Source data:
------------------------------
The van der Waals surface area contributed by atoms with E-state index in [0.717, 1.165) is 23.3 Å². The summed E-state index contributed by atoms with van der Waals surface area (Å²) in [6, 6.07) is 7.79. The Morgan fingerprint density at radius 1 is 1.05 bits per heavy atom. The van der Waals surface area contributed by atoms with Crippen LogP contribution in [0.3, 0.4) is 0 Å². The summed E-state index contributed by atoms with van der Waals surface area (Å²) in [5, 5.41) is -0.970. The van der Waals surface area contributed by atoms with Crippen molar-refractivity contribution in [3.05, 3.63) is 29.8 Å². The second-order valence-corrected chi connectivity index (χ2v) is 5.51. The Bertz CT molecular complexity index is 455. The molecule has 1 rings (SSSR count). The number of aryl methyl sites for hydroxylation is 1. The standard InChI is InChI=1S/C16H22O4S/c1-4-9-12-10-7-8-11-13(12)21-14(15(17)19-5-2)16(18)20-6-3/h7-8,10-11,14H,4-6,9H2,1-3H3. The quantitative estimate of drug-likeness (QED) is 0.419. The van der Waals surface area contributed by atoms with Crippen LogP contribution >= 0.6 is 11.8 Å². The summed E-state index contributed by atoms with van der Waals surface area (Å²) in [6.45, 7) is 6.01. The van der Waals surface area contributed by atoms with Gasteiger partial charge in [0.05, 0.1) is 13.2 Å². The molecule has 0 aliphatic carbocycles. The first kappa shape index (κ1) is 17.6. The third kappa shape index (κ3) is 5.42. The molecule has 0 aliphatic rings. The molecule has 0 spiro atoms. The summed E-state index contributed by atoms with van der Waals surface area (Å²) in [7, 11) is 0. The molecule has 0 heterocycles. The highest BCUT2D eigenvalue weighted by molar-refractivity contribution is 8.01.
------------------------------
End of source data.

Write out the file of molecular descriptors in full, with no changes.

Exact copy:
The van der Waals surface area contributed by atoms with E-state index in [0.717, 1.165) is 23.3 Å². The summed E-state index contributed by atoms with van der Waals surface area (Å²) in [6, 6.07) is 7.79. The Morgan fingerprint density at radius 1 is 1.05 bits per heavy atom. The van der Waals surface area contributed by atoms with Crippen LogP contribution in [0.3, 0.4) is 0 Å². The summed E-state index contributed by atoms with van der Waals surface area (Å²) in [5, 5.41) is -0.970. The van der Waals surface area contributed by atoms with Crippen molar-refractivity contribution in [3.05, 3.63) is 29.8 Å². The second-order valence-corrected chi connectivity index (χ2v) is 5.51. The Bertz CT molecular complexity index is 455. The molecule has 1 rings (SSSR count). The number of aryl methyl sites for hydroxylation is 1. The standard InChI is InChI=1S/C16H22O4S/c1-4-9-12-10-7-8-11-13(12)21-14(15(17)19-5-2)16(18)20-6-3/h7-8,10-11,14H,4-6,9H2,1-3H3. The quantitative estimate of drug-likeness (QED) is 0.419. The van der Waals surface area contributed by atoms with Crippen LogP contribution >= 0.6 is 11.8 Å². The summed E-state index contributed by atoms with van der Waals surface area (Å²) in [6.45, 7) is 6.01. The van der Waals surface area contributed by atoms with Gasteiger partial charge in [0.05, 0.1) is 13.2 Å². The molecule has 0 aliphatic carbocycles. The first kappa shape index (κ1) is 17.6. The third kappa shape index (κ3) is 5.42. The molecule has 0 aliphatic rings. The molecule has 0 spiro atoms. The summed E-state index contributed by atoms with van der Waals surface area (Å²) in [7, 11) is 0. The molecule has 0 heterocycles. The highest BCUT2D eigenvalue weighted by molar-refractivity contribution is 8.01.